Like a healthy democracy, this show is stronger with your participation. And we have a number of ways for you to do that. in public, use the hashtag #howtocitizen when you post about the show on social media, and I'll share out some of your stories, to communicate with us directly. Send feedback and ideas to comments at howtocitizen.com and if you've taken the actions we recommend at the end of each episode, share those with us by emailing action at howtocitizen.com. We've been moved by what you shared from the episode So far, and look forward to more into building future episodes with you and your actions. And finally, what kind of podcast host would I be if I didn't ask you to rate and review the show? The fact that you're listening right now makes you very qualified to offer a legitimate and authentic rating or review. So please take a moment to do that. We appreciate it. Now, a word on how we make this show. We record most of these shows live in zoom with a studio audience cameras on chat room lit up, and we take questions from you for our guests. I'd love to have you join for a future taping. Visit howtocitizen.com and join my email list for the invites and my amazing weekly emails. I'm the best emailer. While I love the live audience, don't worry. I'll catch up with just you on the other side of this conversation where I'll give you some really specific ways to citizen for this episode. In the meantime, I'm going to handle mic to myself, as I set up the conversation with our amazing guests. COVID-19 is a truth serum and whether we like it or not, it reveals the fragility of so many of our systems, housing policing, how many zooms one human can take a day? I think the answer is for on that last one. One area of acute vulnerability that COVID has exposed is our access to food. We've got farmers burning crops and warehouses of strawberries rotting, because we aren't in business as usual. We've seen the miles long images of people going to food banks. But rising to these challenges are restaurants, chefs and communities who are figuring out new ways to involve everyone in productively feeding ourselves and our neighbors. In this episode, we look at two approaches that exists largely outside the realm of government, but well within the realm of people. Power. Although they differ in several ways, both are anchored by people committed to local community action as the way to address the food crisis in America. I sat down with Chef Jose Andres to hear what he and his organization world central kitchen, have learned about tapping into the resources and needs at the local level, to help communities help themselves across the US and around the world. But before we go global with Jose, I realized there was a model in my own backyard, right in Los Angeles. Back in July, a friend had texted me about something called the LA community fridge, a network of decentralized independent refrigerators and pantries that provide food and vital supplies to communities through mutual aid. It may have started in New York City, but now these fridges are popping up all over the country. It's basically a set of public refrigerators, usually hosted by a local business like gross Restore restaurant, a bodega, and it's stocked, used and maintained by people in the neighborhood. And they coordinate by every means they've got WhatsApp groups, slack groups, conference calls, printed paper signs and forms. I sat down with two la community fridge volunteers, Caitlin and Leanna. To learn more.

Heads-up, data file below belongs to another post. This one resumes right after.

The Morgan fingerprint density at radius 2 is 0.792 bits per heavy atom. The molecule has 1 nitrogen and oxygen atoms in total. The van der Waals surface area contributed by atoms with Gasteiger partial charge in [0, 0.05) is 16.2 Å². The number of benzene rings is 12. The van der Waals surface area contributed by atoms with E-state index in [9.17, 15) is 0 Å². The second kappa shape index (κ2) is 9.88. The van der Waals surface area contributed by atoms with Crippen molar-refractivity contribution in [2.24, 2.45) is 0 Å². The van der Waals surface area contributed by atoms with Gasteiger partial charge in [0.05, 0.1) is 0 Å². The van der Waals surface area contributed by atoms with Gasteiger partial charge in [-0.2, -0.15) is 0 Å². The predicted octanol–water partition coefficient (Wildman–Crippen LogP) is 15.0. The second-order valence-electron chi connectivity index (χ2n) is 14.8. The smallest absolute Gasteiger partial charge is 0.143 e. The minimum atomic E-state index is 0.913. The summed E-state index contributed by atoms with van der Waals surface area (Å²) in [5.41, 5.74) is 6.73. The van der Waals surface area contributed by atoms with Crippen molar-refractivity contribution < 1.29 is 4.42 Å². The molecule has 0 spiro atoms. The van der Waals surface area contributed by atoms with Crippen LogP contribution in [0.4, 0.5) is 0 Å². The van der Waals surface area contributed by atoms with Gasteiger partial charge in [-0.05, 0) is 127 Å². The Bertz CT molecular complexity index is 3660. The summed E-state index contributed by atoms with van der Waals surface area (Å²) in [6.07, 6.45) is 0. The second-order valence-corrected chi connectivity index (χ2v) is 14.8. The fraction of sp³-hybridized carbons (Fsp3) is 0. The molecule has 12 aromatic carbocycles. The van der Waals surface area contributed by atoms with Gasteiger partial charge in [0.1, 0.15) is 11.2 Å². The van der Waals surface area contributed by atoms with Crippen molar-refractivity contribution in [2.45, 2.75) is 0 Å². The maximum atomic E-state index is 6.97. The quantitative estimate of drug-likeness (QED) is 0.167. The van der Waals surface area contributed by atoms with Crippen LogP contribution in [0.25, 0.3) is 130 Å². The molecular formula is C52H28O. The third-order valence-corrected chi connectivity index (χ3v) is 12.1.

I'm curious for each of you how you initially got involved in the community fridge project.